It is significant that § 211.431 appears in the juvenile code itself, in the midst of numerous provisions which draw explicit distinctions between children and adults. The fact that § 211.431 refers to the violation of a court's orders by “[a]ny person eighteen years of age or over” is not happenstance; instead, it is intended to criminalize the actions of adults who participate in proceedings under Chapter 211, or who are otherwise subject to the chapter's requirements. Section 211.431 does not apply to juveniles who are themselves the subjects of Chapter 211 proceedings. Notably, the immediately preceding section of Chapter 211 draws a distinction between juveniles and adults who fail to comply with sex-offender registration requirements – specifying that only the adults will be subject to prosecution under § 211.431. Section 211.425.4 provides:
Any juvenile who is required to register pursuant to this section but fails to do so or who provides false information on the registration form is subject to disposition pursuant to this chapter. Any person eighteen years of age or over who commits such violation is guilty of a class A misdemeanor as provided for in section 211.431.
This provision contemplates that only adults are subject to § 211.431 – as § 211.431 itself plainly specifies.
The circuit court could not have found a factual basis to establish that P.L.S. had violated § 211.431, and its reliance on his admission of that charge constituted evident, obvious and clear error. We also conclude that the circuit court's finding that P.L.S. had violated § 211.431 resulted in a manifest injustice. The circuit court's finding that P.L.S. had committed a misdemeanor offense “could have significant collateral consequences for [P.L.S.] into his adult life,” either through public disclosure of the adjudication (and the attendant consequences of that disclosure), or through the use of the adjudication in future criminal sentencing proceedings. See Interest of S.B.A., 530 S.W.3d 615, 621-22 (Mo. App. E.D. 2017) (holding that an appeal of a delinquency adjudication for a misdemeanor offense was not moot, despite the juvenile court's termination of its jurisdiction over the juvenile). Moreover, the circuit court's decision to order P.L.S.’s commitment to a Division of Youth Services facility rested (at least in part) on P.L.S.’s admission of a § 211.431 violation. Although P.L.S. admitted two separate acts of delinquency alleged in the Juvenile Officer's amended motion to modify, “we cannot be sure that it was not [P.L.S.’s admission to a violation of § 211.431] that tipped the scales” in the circuit court's choice of an appropriate disposition. J.R.K., 643 S.W.3d at 146. P.L.S.’s loss of liberty, based at least in part on a plainly erroneous finding that he had violated § 211.431, constitutes a manifest injustice. In re J.L.T., 441 S.W.3d 183, 188 (Mo. App. E.D. 2014).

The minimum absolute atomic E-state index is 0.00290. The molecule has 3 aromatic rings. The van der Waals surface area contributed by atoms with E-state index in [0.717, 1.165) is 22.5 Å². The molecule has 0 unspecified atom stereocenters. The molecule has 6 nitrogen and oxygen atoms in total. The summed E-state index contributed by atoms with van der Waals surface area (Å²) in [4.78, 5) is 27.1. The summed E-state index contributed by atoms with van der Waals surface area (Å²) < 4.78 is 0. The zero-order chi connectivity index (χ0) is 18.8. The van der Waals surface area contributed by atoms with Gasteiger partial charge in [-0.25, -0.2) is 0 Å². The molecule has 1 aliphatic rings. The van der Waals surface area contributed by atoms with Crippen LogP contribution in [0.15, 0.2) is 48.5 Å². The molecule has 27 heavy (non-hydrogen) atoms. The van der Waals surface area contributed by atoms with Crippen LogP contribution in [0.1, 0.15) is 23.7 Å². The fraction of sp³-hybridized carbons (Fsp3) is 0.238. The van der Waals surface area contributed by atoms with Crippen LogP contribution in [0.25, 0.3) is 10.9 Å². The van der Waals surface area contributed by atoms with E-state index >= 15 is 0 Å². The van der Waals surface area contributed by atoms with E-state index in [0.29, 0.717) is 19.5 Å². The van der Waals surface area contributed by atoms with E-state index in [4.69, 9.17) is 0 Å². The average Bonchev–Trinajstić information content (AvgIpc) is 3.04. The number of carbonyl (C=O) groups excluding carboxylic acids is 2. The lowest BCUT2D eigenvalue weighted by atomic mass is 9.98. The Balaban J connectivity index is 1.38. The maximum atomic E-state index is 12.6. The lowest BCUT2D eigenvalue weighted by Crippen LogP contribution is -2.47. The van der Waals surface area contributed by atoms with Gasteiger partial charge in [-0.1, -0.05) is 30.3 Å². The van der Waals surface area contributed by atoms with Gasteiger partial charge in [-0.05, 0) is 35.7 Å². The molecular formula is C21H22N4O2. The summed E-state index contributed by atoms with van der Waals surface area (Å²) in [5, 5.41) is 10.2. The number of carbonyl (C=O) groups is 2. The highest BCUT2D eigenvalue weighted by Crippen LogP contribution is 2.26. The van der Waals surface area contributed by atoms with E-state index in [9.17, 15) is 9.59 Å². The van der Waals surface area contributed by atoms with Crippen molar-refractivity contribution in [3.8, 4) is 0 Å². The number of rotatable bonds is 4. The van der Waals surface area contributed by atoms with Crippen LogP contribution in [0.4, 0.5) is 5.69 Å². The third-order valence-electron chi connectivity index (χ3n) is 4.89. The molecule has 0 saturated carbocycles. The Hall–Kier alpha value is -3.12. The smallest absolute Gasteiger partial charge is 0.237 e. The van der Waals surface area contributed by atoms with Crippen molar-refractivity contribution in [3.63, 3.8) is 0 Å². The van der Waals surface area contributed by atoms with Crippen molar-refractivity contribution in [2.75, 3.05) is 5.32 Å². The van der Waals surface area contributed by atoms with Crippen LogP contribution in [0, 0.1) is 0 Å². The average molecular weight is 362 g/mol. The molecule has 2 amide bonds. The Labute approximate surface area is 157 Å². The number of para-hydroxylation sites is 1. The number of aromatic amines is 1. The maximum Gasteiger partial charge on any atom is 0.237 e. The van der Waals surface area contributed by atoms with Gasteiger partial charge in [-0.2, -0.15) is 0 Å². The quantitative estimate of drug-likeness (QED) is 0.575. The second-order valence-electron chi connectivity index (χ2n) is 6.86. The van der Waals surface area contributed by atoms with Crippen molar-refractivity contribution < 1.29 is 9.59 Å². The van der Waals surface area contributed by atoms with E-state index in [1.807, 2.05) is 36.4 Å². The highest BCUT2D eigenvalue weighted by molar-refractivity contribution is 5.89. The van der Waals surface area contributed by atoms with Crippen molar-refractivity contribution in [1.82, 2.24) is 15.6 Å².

We have found a manifest injustice in criminal proceedings presenting similar circumstances. Thus, the Supreme Court has held that “[i]f the evidence is insufficient to sustain a conviction, plain error affecting substantial rights is involved from which manifest injustice must have resulted.” State v. Self, 155 S.W.3d 756, 762-63 (Mo. 2005) (citations and internal quotation marks omitted).5 Where a defendant pleads guilty, we have held that, “if the facts presented to the plea court do not establish the commission of the offense, the court must reject the guilty plea.” Snow v. State, 461 S.W.3d 24, 29 (Mo. App. E.D. 2015) (citing Declue v. State, 3 S.W.3d 395, 397 (Mo. App. E.D. 1999)). This Court has granted post-conviction relief, requiring that a defendant be permitted to withdraw a guilty plea, where a sufficient factual basis did not exist to establish that the defendant actually committed the crime to which he or she pleaded guilty. Id. The same principle applies here, where P.L.S.’s counsel admitted to P.L.S.’s commission of an offense for which no factual basis could exist.